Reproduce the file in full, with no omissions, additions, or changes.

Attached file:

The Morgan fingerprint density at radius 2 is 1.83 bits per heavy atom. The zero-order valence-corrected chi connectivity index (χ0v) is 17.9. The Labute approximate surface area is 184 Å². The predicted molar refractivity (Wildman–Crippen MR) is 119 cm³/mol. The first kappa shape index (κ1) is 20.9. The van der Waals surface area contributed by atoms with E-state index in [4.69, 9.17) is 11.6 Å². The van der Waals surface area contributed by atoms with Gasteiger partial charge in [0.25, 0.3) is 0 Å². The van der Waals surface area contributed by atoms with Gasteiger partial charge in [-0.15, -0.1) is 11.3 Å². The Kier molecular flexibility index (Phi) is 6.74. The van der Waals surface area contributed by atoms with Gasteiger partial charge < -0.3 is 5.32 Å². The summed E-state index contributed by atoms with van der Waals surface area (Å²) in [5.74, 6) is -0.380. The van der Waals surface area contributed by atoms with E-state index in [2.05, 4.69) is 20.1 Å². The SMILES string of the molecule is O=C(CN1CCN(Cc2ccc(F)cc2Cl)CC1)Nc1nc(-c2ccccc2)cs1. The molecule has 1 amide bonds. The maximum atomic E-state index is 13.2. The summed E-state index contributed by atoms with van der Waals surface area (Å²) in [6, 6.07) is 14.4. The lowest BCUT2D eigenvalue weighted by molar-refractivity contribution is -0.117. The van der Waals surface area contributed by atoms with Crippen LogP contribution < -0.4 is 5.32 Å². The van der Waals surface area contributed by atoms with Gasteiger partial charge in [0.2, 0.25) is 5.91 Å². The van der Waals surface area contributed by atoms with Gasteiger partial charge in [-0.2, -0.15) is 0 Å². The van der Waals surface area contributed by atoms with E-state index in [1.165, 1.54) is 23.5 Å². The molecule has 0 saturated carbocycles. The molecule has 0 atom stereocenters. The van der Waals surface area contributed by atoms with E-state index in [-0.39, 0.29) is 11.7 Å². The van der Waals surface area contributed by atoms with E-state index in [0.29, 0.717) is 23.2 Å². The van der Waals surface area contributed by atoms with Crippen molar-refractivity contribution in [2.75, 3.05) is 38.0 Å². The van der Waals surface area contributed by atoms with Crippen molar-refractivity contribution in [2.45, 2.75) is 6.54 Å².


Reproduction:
The Morgan fingerprint density at radius 2 is 1.83 bits per heavy atom. The zero-order valence-corrected chi connectivity index (χ0v) is 17.9. The Labute approximate surface area is 184 Å². The predicted molar refractivity (Wildman–Crippen MR) is 119 cm³/mol. The first kappa shape index (κ1) is 20.9. The van der Waals surface area contributed by atoms with E-state index in [4.69, 9.17) is 11.6 Å². The van der Waals surface area contributed by atoms with Gasteiger partial charge in [0.25, 0.3) is 0 Å². The van der Waals surface area contributed by atoms with Gasteiger partial charge in [-0.15, -0.1) is 11.3 Å². The Kier molecular flexibility index (Phi) is 6.74. The van der Waals surface area contributed by atoms with Gasteiger partial charge < -0.3 is 5.32 Å². The summed E-state index contributed by atoms with van der Waals surface area (Å²) in [5.74, 6) is -0.380. The van der Waals surface area contributed by atoms with E-state index in [2.05, 4.69) is 20.1 Å². The SMILES string of the molecule is O=C(CN1CCN(Cc2ccc(F)cc2Cl)CC1)Nc1nc(-c2ccccc2)cs1. The molecule has 1 amide bonds. The maximum atomic E-state index is 13.2. The summed E-state index contributed by atoms with van der Waals surface area (Å²) in [6, 6.07) is 14.4. The lowest BCUT2D eigenvalue weighted by molar-refractivity contribution is -0.117. The van der Waals surface area contributed by atoms with Crippen LogP contribution < -0.4 is 5.32 Å². The van der Waals surface area contributed by atoms with Gasteiger partial charge in [0.2, 0.25) is 5.91 Å². The van der Waals surface area contributed by atoms with Gasteiger partial charge in [-0.2, -0.15) is 0 Å². The van der Waals surface area contributed by atoms with E-state index in [1.165, 1.54) is 23.5 Å². The molecule has 0 saturated carbocycles. The molecule has 0 atom stereocenters. The van der Waals surface area contributed by atoms with E-state index in [-0.39, 0.29) is 11.7 Å². The van der Waals surface area contributed by atoms with E-state index in [0.29, 0.717) is 23.2 Å². The van der Waals surface area contributed by atoms with Crippen molar-refractivity contribution in [2.75, 3.05) is 38.0 Å². The van der Waals surface area contributed by atoms with Crippen molar-refractivity contribution in [2.45, 2.75) is 6.54 Å².